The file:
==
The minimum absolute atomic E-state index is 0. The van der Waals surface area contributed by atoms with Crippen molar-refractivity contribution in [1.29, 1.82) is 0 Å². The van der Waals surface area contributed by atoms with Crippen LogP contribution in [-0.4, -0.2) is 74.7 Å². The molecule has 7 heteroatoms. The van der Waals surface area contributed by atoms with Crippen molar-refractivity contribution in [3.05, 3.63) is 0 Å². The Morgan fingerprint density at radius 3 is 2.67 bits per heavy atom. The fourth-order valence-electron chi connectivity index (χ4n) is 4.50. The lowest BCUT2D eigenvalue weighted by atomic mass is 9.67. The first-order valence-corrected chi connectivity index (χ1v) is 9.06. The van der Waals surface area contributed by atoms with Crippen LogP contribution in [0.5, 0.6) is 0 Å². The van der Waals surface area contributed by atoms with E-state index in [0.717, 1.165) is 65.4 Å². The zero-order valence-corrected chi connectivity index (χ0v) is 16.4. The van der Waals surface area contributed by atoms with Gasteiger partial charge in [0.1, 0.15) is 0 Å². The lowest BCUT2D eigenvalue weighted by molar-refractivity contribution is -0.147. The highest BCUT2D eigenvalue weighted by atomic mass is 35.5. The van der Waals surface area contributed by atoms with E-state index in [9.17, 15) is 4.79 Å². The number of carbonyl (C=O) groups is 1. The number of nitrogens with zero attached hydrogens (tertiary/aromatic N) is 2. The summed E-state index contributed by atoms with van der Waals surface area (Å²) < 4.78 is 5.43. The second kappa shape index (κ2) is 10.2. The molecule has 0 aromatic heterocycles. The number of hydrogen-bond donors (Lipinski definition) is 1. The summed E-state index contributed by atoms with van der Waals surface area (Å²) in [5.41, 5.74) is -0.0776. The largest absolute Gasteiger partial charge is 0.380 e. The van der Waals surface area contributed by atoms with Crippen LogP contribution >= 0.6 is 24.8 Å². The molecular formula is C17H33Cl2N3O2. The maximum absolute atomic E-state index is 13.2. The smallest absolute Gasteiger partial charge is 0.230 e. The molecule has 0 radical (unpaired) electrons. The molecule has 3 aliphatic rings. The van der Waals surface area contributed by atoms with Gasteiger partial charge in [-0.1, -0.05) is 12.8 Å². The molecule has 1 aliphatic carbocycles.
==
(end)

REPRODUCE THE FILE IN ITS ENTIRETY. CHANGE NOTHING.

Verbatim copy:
The minimum absolute atomic E-state index is 0. The van der Waals surface area contributed by atoms with Crippen molar-refractivity contribution in [1.29, 1.82) is 0 Å². The van der Waals surface area contributed by atoms with Crippen LogP contribution in [-0.4, -0.2) is 74.7 Å². The molecule has 7 heteroatoms. The van der Waals surface area contributed by atoms with Crippen molar-refractivity contribution in [3.05, 3.63) is 0 Å². The Morgan fingerprint density at radius 3 is 2.67 bits per heavy atom. The fourth-order valence-electron chi connectivity index (χ4n) is 4.50. The lowest BCUT2D eigenvalue weighted by atomic mass is 9.67. The first-order valence-corrected chi connectivity index (χ1v) is 9.06. The van der Waals surface area contributed by atoms with Crippen LogP contribution in [0.5, 0.6) is 0 Å². The van der Waals surface area contributed by atoms with E-state index in [0.717, 1.165) is 65.4 Å². The zero-order valence-corrected chi connectivity index (χ0v) is 16.4. The van der Waals surface area contributed by atoms with Gasteiger partial charge in [0.1, 0.15) is 0 Å². The lowest BCUT2D eigenvalue weighted by molar-refractivity contribution is -0.147. The highest BCUT2D eigenvalue weighted by atomic mass is 35.5. The van der Waals surface area contributed by atoms with E-state index in [9.17, 15) is 4.79 Å². The number of carbonyl (C=O) groups is 1. The number of nitrogens with zero attached hydrogens (tertiary/aromatic N) is 2. The summed E-state index contributed by atoms with van der Waals surface area (Å²) < 4.78 is 5.43. The second kappa shape index (κ2) is 10.2. The molecule has 0 aromatic heterocycles. The number of hydrogen-bond donors (Lipinski definition) is 1. The summed E-state index contributed by atoms with van der Waals surface area (Å²) in [5.41, 5.74) is -0.0776. The largest absolute Gasteiger partial charge is 0.380 e. The van der Waals surface area contributed by atoms with Crippen LogP contribution >= 0.6 is 24.8 Å². The molecular formula is C17H33Cl2N3O2. The maximum absolute atomic E-state index is 13.2. The smallest absolute Gasteiger partial charge is 0.230 e. The molecule has 0 radical (unpaired) electrons. The molecule has 3 aliphatic rings. The van der Waals surface area contributed by atoms with Gasteiger partial charge in [-0.1, -0.05) is 12.8 Å². The molecule has 1 aliphatic carbocycles.